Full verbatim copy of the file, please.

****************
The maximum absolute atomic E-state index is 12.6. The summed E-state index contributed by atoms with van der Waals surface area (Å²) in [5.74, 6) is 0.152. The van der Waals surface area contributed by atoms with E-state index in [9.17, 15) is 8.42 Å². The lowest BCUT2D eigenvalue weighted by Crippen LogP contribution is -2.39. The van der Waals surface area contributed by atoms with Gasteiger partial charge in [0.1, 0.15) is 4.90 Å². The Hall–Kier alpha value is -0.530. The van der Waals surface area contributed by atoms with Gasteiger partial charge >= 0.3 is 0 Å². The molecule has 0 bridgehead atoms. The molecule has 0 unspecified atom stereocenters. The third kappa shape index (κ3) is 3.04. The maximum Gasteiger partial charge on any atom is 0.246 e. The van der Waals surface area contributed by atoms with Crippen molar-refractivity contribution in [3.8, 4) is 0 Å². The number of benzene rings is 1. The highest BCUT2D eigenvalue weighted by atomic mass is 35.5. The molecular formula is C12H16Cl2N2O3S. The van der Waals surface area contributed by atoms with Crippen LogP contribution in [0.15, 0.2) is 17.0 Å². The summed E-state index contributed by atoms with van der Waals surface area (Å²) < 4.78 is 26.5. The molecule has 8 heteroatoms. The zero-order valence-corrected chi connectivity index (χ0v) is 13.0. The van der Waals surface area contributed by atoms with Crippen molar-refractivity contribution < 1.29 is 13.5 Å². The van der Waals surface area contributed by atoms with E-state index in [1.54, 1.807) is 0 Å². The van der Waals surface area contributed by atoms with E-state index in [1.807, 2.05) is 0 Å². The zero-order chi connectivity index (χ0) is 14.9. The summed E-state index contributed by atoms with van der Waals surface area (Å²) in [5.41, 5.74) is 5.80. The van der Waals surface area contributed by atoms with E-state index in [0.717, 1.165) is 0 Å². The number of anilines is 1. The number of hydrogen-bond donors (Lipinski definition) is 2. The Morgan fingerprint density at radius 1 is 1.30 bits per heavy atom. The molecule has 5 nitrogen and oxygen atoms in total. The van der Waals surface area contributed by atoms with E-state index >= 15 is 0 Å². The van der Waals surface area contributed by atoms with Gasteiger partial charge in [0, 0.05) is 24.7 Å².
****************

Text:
The maximum absolute atomic E-state index is 12.6. The summed E-state index contributed by atoms with van der Waals surface area (Å²) in [5.74, 6) is 0.152. The van der Waals surface area contributed by atoms with E-state index in [9.17, 15) is 8.42 Å². The lowest BCUT2D eigenvalue weighted by Crippen LogP contribution is -2.39. The van der Waals surface area contributed by atoms with Gasteiger partial charge in [0.1, 0.15) is 4.90 Å². The Hall–Kier alpha value is -0.530. The van der Waals surface area contributed by atoms with Gasteiger partial charge >= 0.3 is 0 Å². The molecule has 0 bridgehead atoms. The molecule has 0 unspecified atom stereocenters. The third kappa shape index (κ3) is 3.04. The maximum Gasteiger partial charge on any atom is 0.246 e. The van der Waals surface area contributed by atoms with Crippen molar-refractivity contribution in [3.8, 4) is 0 Å². The number of benzene rings is 1. The highest BCUT2D eigenvalue weighted by atomic mass is 35.5. The molecular formula is C12H16Cl2N2O3S. The van der Waals surface area contributed by atoms with Crippen LogP contribution in [0.15, 0.2) is 17.0 Å². The summed E-state index contributed by atoms with van der Waals surface area (Å²) < 4.78 is 26.5. The molecule has 8 heteroatoms. The zero-order valence-corrected chi connectivity index (χ0v) is 13.0. The van der Waals surface area contributed by atoms with Crippen molar-refractivity contribution < 1.29 is 13.5 Å². The van der Waals surface area contributed by atoms with E-state index in [1.54, 1.807) is 0 Å². The van der Waals surface area contributed by atoms with E-state index in [1.807, 2.05) is 0 Å². The zero-order chi connectivity index (χ0) is 14.9. The summed E-state index contributed by atoms with van der Waals surface area (Å²) in [5.41, 5.74) is 5.80. The van der Waals surface area contributed by atoms with E-state index in [0.717, 1.165) is 0 Å². The number of anilines is 1. The number of hydrogen-bond donors (Lipinski definition) is 2. The Morgan fingerprint density at radius 1 is 1.30 bits per heavy atom. The molecule has 5 nitrogen and oxygen atoms in total. The van der Waals surface area contributed by atoms with E-state index >= 15 is 0 Å². The van der Waals surface area contributed by atoms with Gasteiger partial charge in [0, 0.05) is 24.7 Å².